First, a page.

iOS 9.3.4 update credits Team Pangu for closing jailbreak hole

The irony of Apple's latest security bulletin is perhaps not lost on the jailbreaking community. A mere days after the said community rejoiced over the release of a jailbreak tool for the current iOS 9.3.3, Apple releases an iOS 9.4.4 update that, though not explicitly saying so, practically plugs up the exploit used to jailbreak the iPhone. As if adding insult to injury, the bulletin specifically names Team Pangu, the popular hacking team devoted to jailbreaking iOS.

Of course, Apple is merely citing the group as perhaps those who discovered, and then exploited, the bug. Considering who Team Pangu is, it is undoubtedly a bug that closes the doors to jailbreaking yet again.

The situation merely highlights the game of cat and mouse that Apple and the jailbreaking community always play. Apple releases an iOS update that plugs up security holes, then developers hunt for bugs that they can use in order to jailbreak the device to give users access to more features than Apple would allow. In this particular instance, the bug allowed arbitrary code to run with kernel level privileges, which is to say complete access.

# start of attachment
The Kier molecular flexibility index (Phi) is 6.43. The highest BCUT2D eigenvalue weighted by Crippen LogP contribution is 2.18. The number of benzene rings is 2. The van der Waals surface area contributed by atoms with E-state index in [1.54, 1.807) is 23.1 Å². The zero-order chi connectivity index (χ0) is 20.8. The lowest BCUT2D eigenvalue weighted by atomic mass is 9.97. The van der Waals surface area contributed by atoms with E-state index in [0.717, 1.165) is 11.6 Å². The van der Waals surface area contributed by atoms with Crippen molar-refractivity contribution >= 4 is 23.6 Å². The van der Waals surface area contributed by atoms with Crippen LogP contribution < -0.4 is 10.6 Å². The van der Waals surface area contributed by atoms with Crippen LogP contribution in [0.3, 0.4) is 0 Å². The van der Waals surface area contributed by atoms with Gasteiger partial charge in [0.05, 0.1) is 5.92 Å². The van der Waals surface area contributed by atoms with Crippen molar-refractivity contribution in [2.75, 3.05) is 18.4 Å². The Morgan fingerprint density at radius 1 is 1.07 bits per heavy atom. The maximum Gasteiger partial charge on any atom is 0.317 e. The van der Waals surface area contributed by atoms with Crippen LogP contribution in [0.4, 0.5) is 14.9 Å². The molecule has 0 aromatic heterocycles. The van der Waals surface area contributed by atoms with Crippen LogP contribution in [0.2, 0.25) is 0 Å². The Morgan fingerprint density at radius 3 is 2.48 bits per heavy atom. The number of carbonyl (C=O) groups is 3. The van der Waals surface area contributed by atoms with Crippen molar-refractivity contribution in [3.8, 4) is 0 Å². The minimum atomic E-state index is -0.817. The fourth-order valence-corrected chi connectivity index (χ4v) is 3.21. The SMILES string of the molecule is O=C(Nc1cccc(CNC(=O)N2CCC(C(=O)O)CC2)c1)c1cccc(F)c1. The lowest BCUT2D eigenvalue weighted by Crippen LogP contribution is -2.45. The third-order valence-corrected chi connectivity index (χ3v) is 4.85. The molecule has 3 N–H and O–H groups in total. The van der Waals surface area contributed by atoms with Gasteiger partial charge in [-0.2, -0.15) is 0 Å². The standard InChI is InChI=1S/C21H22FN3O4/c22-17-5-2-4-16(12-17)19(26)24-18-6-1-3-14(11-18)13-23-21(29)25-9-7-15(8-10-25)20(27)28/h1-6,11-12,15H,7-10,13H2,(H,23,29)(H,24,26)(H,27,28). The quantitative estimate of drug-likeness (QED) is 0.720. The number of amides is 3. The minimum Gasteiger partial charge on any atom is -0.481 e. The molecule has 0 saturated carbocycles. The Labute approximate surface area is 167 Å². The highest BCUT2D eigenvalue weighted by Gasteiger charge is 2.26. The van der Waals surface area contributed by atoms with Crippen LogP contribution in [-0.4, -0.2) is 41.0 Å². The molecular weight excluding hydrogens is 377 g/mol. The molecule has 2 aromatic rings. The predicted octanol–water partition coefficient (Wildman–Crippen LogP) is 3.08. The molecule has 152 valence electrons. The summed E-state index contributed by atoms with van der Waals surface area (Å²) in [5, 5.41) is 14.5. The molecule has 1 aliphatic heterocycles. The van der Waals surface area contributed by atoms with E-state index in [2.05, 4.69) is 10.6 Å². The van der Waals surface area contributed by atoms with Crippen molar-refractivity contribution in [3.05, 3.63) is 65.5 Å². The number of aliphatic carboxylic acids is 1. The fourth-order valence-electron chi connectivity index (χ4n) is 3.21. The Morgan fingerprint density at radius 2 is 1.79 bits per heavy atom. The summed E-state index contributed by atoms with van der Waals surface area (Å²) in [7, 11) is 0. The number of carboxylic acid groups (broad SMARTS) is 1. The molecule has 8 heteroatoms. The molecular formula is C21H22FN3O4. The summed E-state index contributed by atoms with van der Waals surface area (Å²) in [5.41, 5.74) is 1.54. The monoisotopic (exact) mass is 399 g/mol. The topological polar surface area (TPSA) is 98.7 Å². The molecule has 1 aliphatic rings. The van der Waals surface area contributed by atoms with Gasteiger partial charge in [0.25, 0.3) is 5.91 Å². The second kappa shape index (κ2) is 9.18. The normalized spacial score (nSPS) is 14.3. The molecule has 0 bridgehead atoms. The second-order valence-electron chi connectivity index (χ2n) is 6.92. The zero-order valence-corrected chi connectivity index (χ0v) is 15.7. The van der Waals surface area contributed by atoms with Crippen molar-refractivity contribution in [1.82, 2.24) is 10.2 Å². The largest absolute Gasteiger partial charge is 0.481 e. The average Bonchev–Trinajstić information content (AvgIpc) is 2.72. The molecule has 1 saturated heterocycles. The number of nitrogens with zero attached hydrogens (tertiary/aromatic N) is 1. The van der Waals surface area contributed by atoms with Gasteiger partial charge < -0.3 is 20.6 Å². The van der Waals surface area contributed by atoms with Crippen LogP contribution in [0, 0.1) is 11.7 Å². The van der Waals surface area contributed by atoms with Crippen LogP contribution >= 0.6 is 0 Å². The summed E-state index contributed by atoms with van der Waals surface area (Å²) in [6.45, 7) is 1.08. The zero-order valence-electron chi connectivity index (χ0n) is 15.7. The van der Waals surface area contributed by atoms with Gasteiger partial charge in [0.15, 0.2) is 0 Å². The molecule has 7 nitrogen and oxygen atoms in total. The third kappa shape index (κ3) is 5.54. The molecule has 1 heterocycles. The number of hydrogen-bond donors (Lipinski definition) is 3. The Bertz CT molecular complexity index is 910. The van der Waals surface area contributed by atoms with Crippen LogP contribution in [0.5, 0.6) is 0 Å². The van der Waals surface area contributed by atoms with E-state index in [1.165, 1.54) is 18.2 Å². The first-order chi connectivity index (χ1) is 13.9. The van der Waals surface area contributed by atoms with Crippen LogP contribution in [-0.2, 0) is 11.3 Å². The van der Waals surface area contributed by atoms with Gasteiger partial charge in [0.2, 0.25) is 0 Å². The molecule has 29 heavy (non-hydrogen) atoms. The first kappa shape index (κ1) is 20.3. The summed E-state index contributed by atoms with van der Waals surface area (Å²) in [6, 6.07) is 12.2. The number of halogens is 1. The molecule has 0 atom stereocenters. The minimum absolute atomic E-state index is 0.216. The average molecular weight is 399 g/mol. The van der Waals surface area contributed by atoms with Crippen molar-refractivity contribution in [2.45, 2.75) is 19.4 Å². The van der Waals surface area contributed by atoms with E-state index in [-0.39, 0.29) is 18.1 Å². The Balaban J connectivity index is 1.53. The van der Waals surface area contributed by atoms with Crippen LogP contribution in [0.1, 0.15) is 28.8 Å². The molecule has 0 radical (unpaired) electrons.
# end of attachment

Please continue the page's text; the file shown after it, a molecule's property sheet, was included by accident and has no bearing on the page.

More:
The update will undoubtedly irk the jailbreaking community, though it isn't exactly surprising. Each iOS version has become increasingly to jailbreak. At the same time, Apple continuously adds features that remove the need to jailbreak devices. Of course, there are still some reasons left and Apple is unlikely to cater to everyone's needs or wishes.

Since it is practically a security exploit, jailbreaking carries it own heightened risks, something that was also highlighted in a fresh incident involving Team Pangu itself. An allegedly tainted copy of a jailbreaking tool for iOS 9.3.3 was reported to have compromised users' Facebook accounts, credit card and PayPal information. Although Team Pangu may be clear of wrongdoing, the case does demonstrate who jailbreaking exposes users to hacking even more and requires more vigilance and work to keep their devices and data safe.

VIA: Ars Technica